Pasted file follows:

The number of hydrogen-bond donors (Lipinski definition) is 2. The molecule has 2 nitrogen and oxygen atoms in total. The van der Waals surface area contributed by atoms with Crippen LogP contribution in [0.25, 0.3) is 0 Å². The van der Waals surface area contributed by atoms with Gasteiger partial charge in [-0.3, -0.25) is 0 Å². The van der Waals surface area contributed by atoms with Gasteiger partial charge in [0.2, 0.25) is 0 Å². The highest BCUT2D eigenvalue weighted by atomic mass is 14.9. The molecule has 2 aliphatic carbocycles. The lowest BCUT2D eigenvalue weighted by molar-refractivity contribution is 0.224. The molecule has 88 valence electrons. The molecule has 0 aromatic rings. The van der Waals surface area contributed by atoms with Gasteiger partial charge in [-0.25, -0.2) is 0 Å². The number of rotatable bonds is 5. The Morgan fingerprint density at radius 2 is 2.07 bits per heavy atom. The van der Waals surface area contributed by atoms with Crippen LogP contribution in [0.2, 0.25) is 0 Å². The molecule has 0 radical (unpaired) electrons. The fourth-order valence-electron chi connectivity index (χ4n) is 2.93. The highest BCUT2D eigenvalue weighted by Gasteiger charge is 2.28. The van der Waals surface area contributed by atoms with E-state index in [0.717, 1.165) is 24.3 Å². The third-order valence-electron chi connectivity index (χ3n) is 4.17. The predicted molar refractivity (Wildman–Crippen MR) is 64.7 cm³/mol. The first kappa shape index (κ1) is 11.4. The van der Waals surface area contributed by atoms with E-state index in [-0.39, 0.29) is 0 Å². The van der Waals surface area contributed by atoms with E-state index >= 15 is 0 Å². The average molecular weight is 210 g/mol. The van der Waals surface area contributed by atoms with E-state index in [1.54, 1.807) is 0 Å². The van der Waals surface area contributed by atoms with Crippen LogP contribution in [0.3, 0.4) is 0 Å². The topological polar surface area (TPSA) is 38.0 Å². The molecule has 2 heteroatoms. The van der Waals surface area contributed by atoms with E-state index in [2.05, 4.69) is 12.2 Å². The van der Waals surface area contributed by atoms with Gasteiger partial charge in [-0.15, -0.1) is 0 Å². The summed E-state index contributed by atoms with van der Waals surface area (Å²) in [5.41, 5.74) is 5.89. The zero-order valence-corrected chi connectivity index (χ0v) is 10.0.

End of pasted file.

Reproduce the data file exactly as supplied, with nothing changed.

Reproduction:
The number of hydrogen-bond donors (Lipinski definition) is 2. The molecule has 2 nitrogen and oxygen atoms in total. The van der Waals surface area contributed by atoms with Crippen LogP contribution in [0.25, 0.3) is 0 Å². The van der Waals surface area contributed by atoms with Gasteiger partial charge in [-0.3, -0.25) is 0 Å². The van der Waals surface area contributed by atoms with Gasteiger partial charge in [0.2, 0.25) is 0 Å². The highest BCUT2D eigenvalue weighted by atomic mass is 14.9. The molecule has 2 aliphatic carbocycles. The lowest BCUT2D eigenvalue weighted by molar-refractivity contribution is 0.224. The molecule has 88 valence electrons. The molecule has 0 aromatic rings. The van der Waals surface area contributed by atoms with Gasteiger partial charge in [-0.25, -0.2) is 0 Å². The number of rotatable bonds is 5. The Morgan fingerprint density at radius 2 is 2.07 bits per heavy atom. The van der Waals surface area contributed by atoms with Crippen LogP contribution in [0.2, 0.25) is 0 Å². The molecule has 0 radical (unpaired) electrons. The fourth-order valence-electron chi connectivity index (χ4n) is 2.93. The highest BCUT2D eigenvalue weighted by Gasteiger charge is 2.28. The van der Waals surface area contributed by atoms with E-state index in [0.717, 1.165) is 24.3 Å². The third-order valence-electron chi connectivity index (χ3n) is 4.17. The predicted molar refractivity (Wildman–Crippen MR) is 64.7 cm³/mol. The first kappa shape index (κ1) is 11.4. The van der Waals surface area contributed by atoms with E-state index in [-0.39, 0.29) is 0 Å². The van der Waals surface area contributed by atoms with E-state index >= 15 is 0 Å². The average molecular weight is 210 g/mol. The van der Waals surface area contributed by atoms with E-state index in [1.54, 1.807) is 0 Å². The van der Waals surface area contributed by atoms with Crippen LogP contribution in [0.3, 0.4) is 0 Å². The topological polar surface area (TPSA) is 38.0 Å². The molecule has 2 heteroatoms. The van der Waals surface area contributed by atoms with E-state index in [2.05, 4.69) is 12.2 Å². The van der Waals surface area contributed by atoms with Gasteiger partial charge in [-0.15, -0.1) is 0 Å². The summed E-state index contributed by atoms with van der Waals surface area (Å²) in [5.41, 5.74) is 5.89. The zero-order valence-corrected chi connectivity index (χ0v) is 10.0.